Effects of Climate Smart Agriculture on gender relationship and livelihood security among southern Ethiopian women farmers (Ziway,Loca-abaya and Halaba)
By Meseret Tsige, Hawassa University, Hawassa, Ethiopia
According to FAO (2013), Climate Smart Agriculture (CSA) is an approach to developing the technical, policy and investment conditions to achieve sustainable agricultural development for food security under climate. CSA takes into considerations the social, economic and environmental contexts. This study will inquire the socio-economic problems and opportunities women farmers are facing in applying and using CSA technologies. Specifically the study will assess whether CSA technologies helped women farmers in increasing their livelihood or not and if their gender relationship within their household and in their community is transformedbecause of using CSAtechnologies.
The gender-based inequalities in accessing and controlling critical livelihood assets such as land, credit, technology, and information, as well as participation in farmers’ organizations and other decision-making processes restrict women from having livelihood assets and from adapting agricultural technologies. Differentiated power relations between men and women and unequal access to and control over assets mean that men and women do not have the same adaptive capacity; instead, women have distinct vulnerability, exposure to risk, coping capacity, and ability to recover from climate change impacts (Masika2002).
Adapting and using agricultural technologies is a big challenge for women farmers in developing countries like Ethiopia. There are many reasons for this to happen for instance, Doss (2001) pointed out that technology generation has tended to favour crops traditionally grown by men who frequently have greater access to labour markets, credits than women farmers do. Agricultural extension services and technology development frequently target men, wrongly assuming men will convey information to women (Lambrou and Laub, 2004).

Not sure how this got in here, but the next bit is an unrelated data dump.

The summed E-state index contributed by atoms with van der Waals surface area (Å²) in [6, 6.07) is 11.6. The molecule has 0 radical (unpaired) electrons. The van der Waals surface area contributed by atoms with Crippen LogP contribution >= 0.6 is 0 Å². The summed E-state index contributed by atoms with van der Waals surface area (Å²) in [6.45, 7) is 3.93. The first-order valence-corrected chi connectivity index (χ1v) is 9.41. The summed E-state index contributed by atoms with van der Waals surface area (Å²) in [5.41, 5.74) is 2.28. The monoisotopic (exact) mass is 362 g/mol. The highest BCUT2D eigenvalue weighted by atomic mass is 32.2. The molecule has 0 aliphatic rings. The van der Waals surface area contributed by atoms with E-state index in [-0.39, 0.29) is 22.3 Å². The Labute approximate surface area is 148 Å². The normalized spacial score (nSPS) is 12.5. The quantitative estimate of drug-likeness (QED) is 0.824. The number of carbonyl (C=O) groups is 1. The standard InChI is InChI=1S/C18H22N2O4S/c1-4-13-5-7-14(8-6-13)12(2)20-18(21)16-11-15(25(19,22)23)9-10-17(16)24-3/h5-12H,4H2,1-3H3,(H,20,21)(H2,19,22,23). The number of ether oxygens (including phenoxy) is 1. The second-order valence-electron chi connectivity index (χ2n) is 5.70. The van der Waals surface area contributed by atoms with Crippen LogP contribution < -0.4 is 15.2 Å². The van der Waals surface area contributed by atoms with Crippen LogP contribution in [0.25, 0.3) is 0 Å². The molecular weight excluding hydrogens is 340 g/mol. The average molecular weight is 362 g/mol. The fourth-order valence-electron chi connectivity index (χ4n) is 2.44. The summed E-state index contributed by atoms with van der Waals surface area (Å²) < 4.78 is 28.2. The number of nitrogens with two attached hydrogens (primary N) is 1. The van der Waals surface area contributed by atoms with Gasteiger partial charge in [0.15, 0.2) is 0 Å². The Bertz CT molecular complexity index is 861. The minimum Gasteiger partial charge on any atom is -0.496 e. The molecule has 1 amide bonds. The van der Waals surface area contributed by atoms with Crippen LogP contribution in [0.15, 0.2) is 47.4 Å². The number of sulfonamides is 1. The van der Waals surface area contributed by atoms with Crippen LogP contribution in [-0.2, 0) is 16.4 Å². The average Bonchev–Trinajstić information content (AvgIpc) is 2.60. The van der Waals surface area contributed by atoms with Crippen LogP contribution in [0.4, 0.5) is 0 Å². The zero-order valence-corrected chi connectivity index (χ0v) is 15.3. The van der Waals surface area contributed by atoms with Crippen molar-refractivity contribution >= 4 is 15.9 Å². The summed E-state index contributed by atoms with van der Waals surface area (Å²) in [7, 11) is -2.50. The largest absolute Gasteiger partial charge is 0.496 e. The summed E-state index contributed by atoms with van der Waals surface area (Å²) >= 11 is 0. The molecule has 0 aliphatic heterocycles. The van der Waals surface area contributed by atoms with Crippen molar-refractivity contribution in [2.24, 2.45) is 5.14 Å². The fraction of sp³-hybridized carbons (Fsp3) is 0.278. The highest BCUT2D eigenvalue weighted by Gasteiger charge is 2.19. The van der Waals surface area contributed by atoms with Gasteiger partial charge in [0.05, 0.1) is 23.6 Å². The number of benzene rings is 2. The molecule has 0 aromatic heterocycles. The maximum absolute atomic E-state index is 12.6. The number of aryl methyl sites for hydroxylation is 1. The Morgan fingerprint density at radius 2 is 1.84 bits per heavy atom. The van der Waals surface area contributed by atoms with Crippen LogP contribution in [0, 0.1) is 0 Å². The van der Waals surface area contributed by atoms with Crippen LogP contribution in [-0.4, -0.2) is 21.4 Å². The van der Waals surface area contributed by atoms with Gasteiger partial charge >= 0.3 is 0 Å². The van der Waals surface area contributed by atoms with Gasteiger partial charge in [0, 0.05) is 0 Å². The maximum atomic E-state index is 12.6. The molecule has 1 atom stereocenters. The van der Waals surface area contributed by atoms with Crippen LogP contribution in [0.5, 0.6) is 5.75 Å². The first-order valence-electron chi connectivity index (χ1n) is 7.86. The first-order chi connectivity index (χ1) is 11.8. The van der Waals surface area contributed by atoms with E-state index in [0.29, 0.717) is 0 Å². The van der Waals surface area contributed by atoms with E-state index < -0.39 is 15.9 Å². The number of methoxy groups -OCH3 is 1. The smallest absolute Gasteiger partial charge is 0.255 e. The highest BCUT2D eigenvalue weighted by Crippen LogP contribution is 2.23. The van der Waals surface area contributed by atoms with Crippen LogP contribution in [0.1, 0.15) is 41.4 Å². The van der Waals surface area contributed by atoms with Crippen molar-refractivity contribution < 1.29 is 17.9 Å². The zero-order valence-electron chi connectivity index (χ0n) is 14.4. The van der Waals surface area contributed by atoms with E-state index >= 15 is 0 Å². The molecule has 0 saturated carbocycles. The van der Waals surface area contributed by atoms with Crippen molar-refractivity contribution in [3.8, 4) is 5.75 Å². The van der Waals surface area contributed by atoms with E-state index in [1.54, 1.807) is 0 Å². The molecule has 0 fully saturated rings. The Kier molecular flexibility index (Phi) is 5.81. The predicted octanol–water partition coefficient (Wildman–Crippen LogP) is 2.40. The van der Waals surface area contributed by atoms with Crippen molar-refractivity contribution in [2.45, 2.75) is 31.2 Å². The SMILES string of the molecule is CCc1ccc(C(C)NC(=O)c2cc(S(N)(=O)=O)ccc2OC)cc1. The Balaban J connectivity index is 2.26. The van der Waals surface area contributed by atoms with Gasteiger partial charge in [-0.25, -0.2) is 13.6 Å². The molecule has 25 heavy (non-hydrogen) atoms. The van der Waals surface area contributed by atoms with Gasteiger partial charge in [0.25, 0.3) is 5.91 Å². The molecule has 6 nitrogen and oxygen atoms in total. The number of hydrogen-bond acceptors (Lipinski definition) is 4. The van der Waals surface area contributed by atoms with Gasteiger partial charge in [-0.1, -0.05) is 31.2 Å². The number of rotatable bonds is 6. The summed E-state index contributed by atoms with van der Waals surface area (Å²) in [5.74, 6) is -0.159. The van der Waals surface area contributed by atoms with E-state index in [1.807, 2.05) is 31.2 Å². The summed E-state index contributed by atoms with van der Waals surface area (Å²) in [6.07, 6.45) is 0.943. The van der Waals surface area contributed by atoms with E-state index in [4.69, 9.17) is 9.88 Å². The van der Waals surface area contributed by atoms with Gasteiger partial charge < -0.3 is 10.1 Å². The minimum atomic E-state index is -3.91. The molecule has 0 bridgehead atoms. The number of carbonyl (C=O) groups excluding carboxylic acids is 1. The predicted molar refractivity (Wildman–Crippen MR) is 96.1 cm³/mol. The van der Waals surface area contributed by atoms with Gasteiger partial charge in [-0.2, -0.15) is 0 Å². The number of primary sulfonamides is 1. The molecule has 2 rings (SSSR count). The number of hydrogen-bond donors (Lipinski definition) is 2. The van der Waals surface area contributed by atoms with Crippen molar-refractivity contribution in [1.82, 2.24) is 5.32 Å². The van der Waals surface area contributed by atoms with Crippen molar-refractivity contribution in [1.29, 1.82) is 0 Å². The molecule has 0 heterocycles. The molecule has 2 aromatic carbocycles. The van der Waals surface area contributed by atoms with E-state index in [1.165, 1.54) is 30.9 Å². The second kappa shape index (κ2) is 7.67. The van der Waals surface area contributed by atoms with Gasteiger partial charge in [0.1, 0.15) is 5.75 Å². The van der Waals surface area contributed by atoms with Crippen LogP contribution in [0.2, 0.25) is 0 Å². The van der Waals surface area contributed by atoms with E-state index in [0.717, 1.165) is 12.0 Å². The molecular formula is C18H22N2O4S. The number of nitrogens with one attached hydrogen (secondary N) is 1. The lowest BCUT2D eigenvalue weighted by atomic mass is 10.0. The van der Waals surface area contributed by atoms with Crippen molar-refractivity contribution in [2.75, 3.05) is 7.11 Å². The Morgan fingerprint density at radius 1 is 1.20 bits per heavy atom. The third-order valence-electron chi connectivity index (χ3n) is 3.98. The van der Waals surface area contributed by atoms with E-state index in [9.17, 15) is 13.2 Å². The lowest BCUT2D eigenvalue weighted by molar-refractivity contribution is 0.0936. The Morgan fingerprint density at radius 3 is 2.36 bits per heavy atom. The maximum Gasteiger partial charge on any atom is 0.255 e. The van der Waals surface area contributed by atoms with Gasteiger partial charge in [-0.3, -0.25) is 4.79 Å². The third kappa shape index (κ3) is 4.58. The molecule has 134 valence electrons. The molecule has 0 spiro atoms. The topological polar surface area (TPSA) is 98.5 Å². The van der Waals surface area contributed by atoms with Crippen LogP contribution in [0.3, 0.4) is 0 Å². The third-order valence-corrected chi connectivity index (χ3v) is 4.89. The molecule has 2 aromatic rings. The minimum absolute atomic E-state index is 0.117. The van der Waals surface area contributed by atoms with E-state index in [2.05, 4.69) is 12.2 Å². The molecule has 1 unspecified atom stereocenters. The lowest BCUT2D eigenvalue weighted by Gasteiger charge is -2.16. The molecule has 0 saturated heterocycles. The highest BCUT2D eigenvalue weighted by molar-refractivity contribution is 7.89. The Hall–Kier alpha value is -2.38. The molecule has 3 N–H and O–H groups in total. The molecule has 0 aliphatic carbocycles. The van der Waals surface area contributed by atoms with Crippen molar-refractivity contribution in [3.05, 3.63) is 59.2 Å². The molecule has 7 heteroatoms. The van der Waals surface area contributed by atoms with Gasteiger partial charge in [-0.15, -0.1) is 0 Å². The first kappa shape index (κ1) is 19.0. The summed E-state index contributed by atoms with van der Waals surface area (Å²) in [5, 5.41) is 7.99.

What are the socio-economic opportunities and constraints to the adoption of Climate Smart Agricultural technologies?How is gender affecting the uptake of new agricultural technologies and what are the gender related barriers to the diffusion, uptake and rejection of Climate Smart Agriculture technologies?What are the impacts of uptake of Climate Smart Agricultural technologies on gender relations and livelihood security?Are current models for adoption of agricultural technologies adequate for explaining uptake of new technologies? Will be the guiding research questions of the study.
Rogers’s model of technology adoption and diffusion of innovation theories, livelihood framework developed by DIFIED and Feministstandpointtheory are scientific guidelines to interpret the data. Both qualitative and quantitative data gathering methods and analysis using descriptive, inferential, thematic and narrative analysis are designed as methods of inquiries.
Doss, C.R. (2001) 'Designing agricultural technology for African women farmers: Lessons from 25 years of experience. World Development 29: 2075-2092.
Food and Agriculture Organization of the United Nations (2013) Climate smart agriculture source book(www.fao.org/publications).
Lambrou, Yianna, and Regina Laub. 2004. Gender Perspectives on the Conventions on Biodiversity, Climate Change and Desertification. Rome: FAO.
Masika, Rachel. 2002. “Gender and Climate Change.” Gender and Development Journal 10 (2): 2–9.